By on October 30, 2015

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I recently had the chance to test out the “new” Volkswagen Passat, which is so new that the designers were explaining to a whole group of journalists how the position of the rear reflectors has changed compared to the outgoing model.

Actually, I kind of like the new Passat. It was impressive in a lot of ways, right down to the new touchscreen, which finally sees Volkswagen catching up to some of the technology and features rival models have been using for roughly five years. As I was driving it, I couldn’t help but think to myself: I like a good touchscreen.

What I don’t like is a knob.

It seems that these are our only choices in today’s infotainment world: a touchscreen or a knob. Some cars have touchscreens. Some cars have knobs. And given that basically every new car has an infotainment system, this is an important choice. Do you want to control your screen by touching it, like a smartphone? Or by moving around a controller located on the center console, like a computer?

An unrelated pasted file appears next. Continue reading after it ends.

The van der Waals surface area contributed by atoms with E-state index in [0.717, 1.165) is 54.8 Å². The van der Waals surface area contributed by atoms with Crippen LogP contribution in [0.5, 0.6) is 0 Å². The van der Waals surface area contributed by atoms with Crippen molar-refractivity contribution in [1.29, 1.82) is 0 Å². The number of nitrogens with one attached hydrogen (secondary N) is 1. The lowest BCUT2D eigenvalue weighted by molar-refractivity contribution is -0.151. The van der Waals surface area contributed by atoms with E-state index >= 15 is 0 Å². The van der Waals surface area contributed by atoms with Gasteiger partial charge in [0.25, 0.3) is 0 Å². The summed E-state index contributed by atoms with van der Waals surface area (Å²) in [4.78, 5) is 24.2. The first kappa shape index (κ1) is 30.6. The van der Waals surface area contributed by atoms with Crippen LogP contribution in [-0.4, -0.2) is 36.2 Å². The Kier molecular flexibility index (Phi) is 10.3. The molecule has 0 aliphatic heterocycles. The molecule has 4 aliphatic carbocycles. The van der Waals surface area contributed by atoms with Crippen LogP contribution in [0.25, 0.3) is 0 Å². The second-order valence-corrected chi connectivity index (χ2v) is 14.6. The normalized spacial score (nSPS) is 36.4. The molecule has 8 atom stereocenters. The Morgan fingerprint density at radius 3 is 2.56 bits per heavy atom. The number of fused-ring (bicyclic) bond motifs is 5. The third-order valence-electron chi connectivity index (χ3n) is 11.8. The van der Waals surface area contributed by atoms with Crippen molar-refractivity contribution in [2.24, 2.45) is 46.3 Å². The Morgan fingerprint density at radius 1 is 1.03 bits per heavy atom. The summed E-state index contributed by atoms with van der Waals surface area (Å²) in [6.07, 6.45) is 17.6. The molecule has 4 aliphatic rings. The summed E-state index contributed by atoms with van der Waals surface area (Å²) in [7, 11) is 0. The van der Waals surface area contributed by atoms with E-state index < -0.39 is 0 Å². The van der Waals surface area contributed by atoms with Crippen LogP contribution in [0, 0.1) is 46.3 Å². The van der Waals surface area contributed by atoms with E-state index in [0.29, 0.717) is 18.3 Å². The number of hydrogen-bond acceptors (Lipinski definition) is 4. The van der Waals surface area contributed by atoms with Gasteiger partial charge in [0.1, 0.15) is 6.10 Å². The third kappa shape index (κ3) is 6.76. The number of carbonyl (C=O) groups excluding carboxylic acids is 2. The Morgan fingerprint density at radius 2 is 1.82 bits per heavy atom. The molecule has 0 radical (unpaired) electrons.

Chevrolet MyLinkAutomakers appear to be largely split on this issue. Most mainstream car companies, the Fords and Chevys of the world, offer a touchscreen. You touch, it screens. The benefit of this is that you touch exactly where you want, and the system does exactly what you want, unless you are in a Chevy, in which case it does what you want after it thinks for a few seconds/minutes/it’ll do it this weekend.

High-end brands tend to prefer knobs. Lexus has its famous Remote Touch Controller, which is sort of like a computer mouse in the sense that you move around a little arrow and you click on stuff, but not really like a computer mouse in the sense that you’re supposed to do this at 75 mph. BMW’s iDrive and Audi’s MMI both work similarly: you move a dial to control the infotainment system. You could touch the screen, but it wouldn’t do anything, and you’d just end up getting fingerprints on it.